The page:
Even though MyToDos does not bill itself as an editorial calendar, it might as well have been designed to be one. The key is its emphasis on the TASKS rather than the dates. All tasks are entered into a project list. From there, they can be dragged to the calendar or to another project list. You can have an unlimited number of project lists, but only four of them show at any given time in the main view–
You know what? The easiest way to demonstrate the awesomeness of this program is to show you.
**Renae wanders off on a quest to learn how to do a screen capture video. Some time later, she returns with the goods.**
This video will give you an overview of the program:
NOTE, NEXT DAY: I intended to do a second video today, to show some of the tips and tricks I’ve learned from using the MyToDos program over time. Unfortunately, the screen capture program I used to make last night’s video seems to have become a useless brick overnight. (Does anyone know why CamStudio would work great the first time it’s used but then not at all on the second attempt? Is it a glitch or something?)
If I can figure out how to use MyToDos as an effective editorial calendar, you can.
There isn’t a lot of documentation on the site, but working with MyToDos is genuinely intuitive. As with any software, you need to learn to work within the confines of the program. In the case of MyToDos, it’s helpful to have a game plan ready as you go in, to help you find tasks easily in what may become long lists.
- Carefully think about how to create a logical set of project lists. Refine as needed.
- Don’t be afraid to make many project lists. It’s easy to combine or condense later.
- REMEMBER that MyToDos sorts all items in a given list numerically and alphabetically.
- To have numbered items appear in the correct order, use a two or three digit (as needed) notation, like this: not 1,2,3…8,9,10 but 01,02,03…08,09,10 – otherwise, 10 will sort ABOVE 2.
- Use prefix codes to keep similar items together. I preface all my future Body Preservation posts like so: BP | (recipe or article idea)
- Don’t put anything on the calendar until you really mean to do it on a particular day. It’s easy enough to change things and move things around, but avoid clutter.
- Remember that seeing an apparently “empty” day in the past on the calendar (when using the default view) is a GOOD thing – it means you did everything you set out to do.
- EDIT: In the video, I say that you have to find a task in its home list, on the my todos tab, to mark it completed. ‘Just realized that if you DRAG AND DROP a task to the check mark icon next to the task entry box, it works great.
BONUS: REPEATING TASK REMINDERS
In my video, I forgot to show you an additional feature of the calendar view. On the PREFERENCES tab, you may set it up so that small, clickable icons will appear in the upper space of each day.
Finance : Pay your bills, balance your checkbook, get your finances in order
Exercise : Take a walk around the office, walk the dog, get some fresh air
Write : Keep a journal, work on your book, post to your blog
See? I told you it might have well been designed as an editorial calendar.
This post concludes a five-part series called Resolutions Review. They will be accessible in the Body Preservation section of the blog. Other titles include:
… I know how hard it is to stay true to your paranormal self when you’re embroiled in the bright and shiny world of the normals.
(Note to the folks that have been here a long time: this is an addition to my Backstory page. I just found its draft in my files and decided to polish it up and include it. I could have backdated it, but I think it’s kinda fun, so it’s going up like any other post. I’ll eventually delete this little note and it will seem like it has always been here.)
I’m lucky. Now that my youngest child is 18 and going to college, I can afford to delve deep into the horror / paranormal world. I may not be eager to get arrested while doing a paranormal investigation, but having an encounter with a cop in graveyard in the wee hours would not disrupt the education nor destroy the social life of my spawn. These days, I could wear a pointy witch hat to the grocery store in April if I wanted … it’s even possible that neither of my kids would flinch if they happened to be along for the ride.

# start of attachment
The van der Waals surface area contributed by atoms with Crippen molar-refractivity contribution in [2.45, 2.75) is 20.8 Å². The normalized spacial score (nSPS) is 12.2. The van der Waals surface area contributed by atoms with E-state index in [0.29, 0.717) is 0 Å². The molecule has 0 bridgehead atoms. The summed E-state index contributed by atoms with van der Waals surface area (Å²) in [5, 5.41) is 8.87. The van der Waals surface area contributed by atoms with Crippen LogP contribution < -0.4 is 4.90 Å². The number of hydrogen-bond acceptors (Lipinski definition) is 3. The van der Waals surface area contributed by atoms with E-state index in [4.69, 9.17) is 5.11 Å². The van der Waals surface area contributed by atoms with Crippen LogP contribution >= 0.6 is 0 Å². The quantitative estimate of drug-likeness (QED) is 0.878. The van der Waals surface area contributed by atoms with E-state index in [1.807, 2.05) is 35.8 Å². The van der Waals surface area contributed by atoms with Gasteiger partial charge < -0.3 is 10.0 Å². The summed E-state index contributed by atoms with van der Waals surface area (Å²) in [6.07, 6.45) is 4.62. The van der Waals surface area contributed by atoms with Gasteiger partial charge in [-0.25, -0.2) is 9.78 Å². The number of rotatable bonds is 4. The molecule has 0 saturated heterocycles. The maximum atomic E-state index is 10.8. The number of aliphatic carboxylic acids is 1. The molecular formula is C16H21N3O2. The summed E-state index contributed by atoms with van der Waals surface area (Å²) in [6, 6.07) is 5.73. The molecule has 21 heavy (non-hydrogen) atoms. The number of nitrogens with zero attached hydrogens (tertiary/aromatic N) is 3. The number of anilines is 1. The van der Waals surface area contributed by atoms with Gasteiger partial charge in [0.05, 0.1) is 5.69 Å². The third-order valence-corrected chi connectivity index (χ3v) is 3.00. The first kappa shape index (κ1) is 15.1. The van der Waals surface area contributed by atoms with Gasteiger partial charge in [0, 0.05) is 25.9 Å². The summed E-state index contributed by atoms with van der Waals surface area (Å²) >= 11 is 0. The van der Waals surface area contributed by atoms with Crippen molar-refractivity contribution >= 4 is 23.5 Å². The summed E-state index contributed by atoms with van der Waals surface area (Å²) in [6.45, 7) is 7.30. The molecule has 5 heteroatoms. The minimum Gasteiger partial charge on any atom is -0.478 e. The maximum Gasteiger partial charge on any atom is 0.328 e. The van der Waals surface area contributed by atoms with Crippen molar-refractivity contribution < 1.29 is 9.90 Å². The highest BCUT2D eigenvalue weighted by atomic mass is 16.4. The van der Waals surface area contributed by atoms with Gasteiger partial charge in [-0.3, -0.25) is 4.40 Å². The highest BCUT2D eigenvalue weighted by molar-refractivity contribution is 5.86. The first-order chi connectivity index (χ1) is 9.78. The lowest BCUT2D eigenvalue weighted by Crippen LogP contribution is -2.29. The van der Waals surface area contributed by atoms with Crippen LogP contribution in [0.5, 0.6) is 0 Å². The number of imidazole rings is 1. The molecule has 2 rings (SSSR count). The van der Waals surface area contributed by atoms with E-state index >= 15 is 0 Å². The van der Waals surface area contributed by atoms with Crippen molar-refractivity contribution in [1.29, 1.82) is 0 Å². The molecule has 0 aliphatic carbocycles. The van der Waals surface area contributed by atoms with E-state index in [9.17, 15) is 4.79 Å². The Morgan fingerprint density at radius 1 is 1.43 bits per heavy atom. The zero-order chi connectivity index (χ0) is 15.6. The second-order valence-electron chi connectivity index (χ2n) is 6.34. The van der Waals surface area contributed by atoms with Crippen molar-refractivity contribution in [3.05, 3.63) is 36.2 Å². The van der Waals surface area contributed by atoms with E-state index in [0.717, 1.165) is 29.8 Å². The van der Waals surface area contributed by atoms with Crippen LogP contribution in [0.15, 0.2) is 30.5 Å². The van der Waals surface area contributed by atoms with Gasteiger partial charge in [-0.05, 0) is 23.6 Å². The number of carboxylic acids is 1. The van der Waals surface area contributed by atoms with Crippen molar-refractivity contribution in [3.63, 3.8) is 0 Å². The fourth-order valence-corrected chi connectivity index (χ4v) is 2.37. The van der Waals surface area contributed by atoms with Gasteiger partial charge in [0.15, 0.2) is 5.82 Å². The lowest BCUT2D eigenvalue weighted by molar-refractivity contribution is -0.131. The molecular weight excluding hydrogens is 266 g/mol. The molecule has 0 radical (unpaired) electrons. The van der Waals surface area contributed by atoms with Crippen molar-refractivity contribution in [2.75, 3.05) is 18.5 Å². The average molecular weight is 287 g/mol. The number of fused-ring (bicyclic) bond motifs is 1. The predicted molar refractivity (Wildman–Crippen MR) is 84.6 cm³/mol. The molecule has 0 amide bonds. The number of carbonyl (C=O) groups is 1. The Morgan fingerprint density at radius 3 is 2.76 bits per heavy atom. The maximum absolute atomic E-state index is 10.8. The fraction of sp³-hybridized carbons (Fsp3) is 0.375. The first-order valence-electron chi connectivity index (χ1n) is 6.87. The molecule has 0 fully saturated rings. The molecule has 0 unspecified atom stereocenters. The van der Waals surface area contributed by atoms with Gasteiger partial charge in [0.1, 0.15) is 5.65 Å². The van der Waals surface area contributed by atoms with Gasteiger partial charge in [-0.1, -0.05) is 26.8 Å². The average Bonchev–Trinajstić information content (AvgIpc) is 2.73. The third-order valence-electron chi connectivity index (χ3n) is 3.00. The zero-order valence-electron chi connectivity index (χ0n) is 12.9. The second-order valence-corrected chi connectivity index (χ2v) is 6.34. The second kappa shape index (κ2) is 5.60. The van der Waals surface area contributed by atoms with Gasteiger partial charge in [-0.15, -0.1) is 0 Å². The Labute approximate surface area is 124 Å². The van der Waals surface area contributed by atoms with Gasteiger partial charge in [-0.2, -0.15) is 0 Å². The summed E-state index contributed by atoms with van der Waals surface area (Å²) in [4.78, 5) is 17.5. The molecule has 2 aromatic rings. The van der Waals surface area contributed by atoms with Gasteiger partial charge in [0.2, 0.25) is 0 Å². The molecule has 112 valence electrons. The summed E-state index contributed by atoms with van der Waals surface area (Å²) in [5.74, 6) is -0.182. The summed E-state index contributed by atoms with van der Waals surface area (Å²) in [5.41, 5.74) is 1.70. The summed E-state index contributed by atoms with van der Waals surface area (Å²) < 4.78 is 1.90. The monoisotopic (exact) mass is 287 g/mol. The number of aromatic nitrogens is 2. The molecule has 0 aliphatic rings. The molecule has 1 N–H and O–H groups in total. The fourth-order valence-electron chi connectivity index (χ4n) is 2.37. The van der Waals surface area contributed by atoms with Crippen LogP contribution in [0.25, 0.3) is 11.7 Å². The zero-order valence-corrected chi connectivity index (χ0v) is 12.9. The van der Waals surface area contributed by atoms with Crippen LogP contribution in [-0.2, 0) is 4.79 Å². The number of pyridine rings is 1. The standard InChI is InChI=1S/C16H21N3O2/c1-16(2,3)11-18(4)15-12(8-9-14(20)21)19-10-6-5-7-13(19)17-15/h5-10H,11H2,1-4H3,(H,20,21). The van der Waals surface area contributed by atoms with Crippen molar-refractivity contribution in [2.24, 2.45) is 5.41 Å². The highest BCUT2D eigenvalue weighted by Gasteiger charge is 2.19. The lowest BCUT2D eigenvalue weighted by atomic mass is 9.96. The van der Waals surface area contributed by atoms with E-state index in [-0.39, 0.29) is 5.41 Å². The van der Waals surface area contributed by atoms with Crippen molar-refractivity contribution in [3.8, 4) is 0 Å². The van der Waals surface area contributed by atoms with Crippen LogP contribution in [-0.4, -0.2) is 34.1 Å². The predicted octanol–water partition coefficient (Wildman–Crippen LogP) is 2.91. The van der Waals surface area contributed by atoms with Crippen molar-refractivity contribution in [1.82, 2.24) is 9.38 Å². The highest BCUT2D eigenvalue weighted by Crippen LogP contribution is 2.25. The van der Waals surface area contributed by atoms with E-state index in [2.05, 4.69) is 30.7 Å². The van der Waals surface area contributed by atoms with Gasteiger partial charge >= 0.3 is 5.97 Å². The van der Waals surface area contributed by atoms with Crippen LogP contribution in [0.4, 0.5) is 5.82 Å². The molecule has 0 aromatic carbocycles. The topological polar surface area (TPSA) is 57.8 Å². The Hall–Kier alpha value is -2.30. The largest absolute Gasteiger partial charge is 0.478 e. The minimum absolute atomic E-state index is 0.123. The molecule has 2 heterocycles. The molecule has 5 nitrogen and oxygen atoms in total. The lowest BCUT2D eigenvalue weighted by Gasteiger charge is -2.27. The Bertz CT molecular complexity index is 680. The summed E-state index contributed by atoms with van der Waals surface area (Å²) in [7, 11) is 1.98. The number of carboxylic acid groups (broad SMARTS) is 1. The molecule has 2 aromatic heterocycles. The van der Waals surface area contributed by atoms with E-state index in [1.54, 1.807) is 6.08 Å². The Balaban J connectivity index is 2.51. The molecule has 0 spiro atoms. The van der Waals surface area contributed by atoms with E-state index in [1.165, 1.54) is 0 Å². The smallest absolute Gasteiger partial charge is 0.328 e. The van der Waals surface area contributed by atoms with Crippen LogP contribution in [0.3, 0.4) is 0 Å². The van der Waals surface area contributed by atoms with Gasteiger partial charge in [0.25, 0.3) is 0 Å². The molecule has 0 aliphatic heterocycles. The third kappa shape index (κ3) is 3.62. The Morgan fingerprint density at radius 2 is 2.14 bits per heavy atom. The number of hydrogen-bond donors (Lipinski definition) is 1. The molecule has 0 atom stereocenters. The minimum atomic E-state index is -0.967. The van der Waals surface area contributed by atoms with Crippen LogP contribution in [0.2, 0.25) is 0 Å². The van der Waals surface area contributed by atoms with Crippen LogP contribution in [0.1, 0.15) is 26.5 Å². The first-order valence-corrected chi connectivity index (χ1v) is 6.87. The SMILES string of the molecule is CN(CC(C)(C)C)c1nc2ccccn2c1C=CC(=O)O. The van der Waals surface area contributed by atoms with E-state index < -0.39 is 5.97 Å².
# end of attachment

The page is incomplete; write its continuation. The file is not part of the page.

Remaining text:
That was not always the case. For many years I was caught up in a lifestyle that demanded me to be bright, and shiny and proper. (Being a parent, especially a home school parent, will do that to you.) My true history, interests, and preferred pastimes had to be kept on the down-low.
Just about the time that my proper-parent persona could be retired, our life blew up. Though, by then, I had already created this blog – and started taking my writing seriously for the first time in 15+ years – I was suddenly plunged into an unexpected period of down-sizing, life-simplifying and working full time. Now, after a tumultuous two years or so, my family has come into a magical life-stage in which I am able to dedicate myself to writing full-time about dark and beautiful things.
A major part of my goal for this blog is to create a refuge for folks who aren’t as lucky as me just yet. It’s a love letter to people who can neither afford to spend too much time digging into the paranormal / horror world to find the good stuff, nor step too far outside the lines in their pursuit of dark and profound things.
I know that most of the readers that show up at my page in the middle of night, or on their lunch hour, are still deeply embroiled in the same kind of life I had just a few years ago. For some of those readers, life revolves around PTO meetings that need attending, scout troops and sporting leagues that need leading, and play-dates that need arranging. Others have jobs and careers that require massive amounts of time and energy to nurture. And they have employers and co-workers who will not tolerate overt displays of gothic or dark sensibilities on the sales floor or in the next cubicle.
On top of all that, some of my readers are also trying to fit writing and art-making around the edges of their work-a-day worlds. They come here to get a taste of the things that feed them and help to fill the creative well.
I’ve been there. And I survived it, but there’s no need for you to have to suffer a lack of eerie and interesting distractions and inspirations. I wish there had been a blog sanctuary like this one for me to read when I had limited time and energy, coupled with a deep need to retreat from the normal world for a while.
Now that I have the luxury of time, I feel it’s my mission to make such a place for you. Make yourself comfortable and let me know if there’s anything special you’d like to see, here in the sprawling haunted house that is The Paranormalist.
PS: Click the pic to go to a source site.